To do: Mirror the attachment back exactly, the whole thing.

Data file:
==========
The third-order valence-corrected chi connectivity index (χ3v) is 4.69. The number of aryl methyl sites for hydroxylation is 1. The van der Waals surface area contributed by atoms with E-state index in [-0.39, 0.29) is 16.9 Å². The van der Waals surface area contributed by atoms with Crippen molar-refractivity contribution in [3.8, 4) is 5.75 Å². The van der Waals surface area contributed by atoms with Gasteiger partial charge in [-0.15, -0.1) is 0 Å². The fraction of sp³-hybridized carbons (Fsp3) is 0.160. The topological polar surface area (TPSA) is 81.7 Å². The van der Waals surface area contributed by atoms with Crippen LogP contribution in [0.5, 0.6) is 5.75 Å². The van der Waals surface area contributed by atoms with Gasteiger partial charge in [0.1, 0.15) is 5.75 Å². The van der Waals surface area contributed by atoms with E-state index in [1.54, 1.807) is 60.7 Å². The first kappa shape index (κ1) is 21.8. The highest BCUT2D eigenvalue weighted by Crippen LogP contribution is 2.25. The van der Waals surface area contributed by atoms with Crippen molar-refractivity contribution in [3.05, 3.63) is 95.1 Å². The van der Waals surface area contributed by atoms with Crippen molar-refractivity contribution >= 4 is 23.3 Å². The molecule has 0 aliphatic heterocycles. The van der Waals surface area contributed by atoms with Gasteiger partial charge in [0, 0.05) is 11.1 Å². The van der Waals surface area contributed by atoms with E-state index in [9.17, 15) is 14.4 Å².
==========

The third-order valence-corrected chi connectivity index (χ3v) is 4.69. The number of aryl methyl sites for hydroxylation is 1. The van der Waals surface area contributed by atoms with E-state index in [-0.39, 0.29) is 16.9 Å². The van der Waals surface area contributed by atoms with Crippen molar-refractivity contribution in [3.8, 4) is 5.75 Å². The van der Waals surface area contributed by atoms with Gasteiger partial charge in [-0.15, -0.1) is 0 Å². The fraction of sp³-hybridized carbons (Fsp3) is 0.160. The topological polar surface area (TPSA) is 81.7 Å². The van der Waals surface area contributed by atoms with Crippen LogP contribution in [0.5, 0.6) is 5.75 Å². The van der Waals surface area contributed by atoms with Gasteiger partial charge in [0.1, 0.15) is 5.75 Å². The van der Waals surface area contributed by atoms with E-state index in [1.54, 1.807) is 60.7 Å². The first kappa shape index (κ1) is 21.8. The highest BCUT2D eigenvalue weighted by Crippen LogP contribution is 2.25. The van der Waals surface area contributed by atoms with Crippen molar-refractivity contribution in [3.05, 3.63) is 95.1 Å². The van der Waals surface area contributed by atoms with Crippen molar-refractivity contribution >= 4 is 23.3 Å². The molecule has 0 aliphatic heterocycles. The van der Waals surface area contributed by atoms with Gasteiger partial charge in [0, 0.05) is 11.1 Å². The van der Waals surface area contributed by atoms with E-state index in [9.17, 15) is 14.4 Å².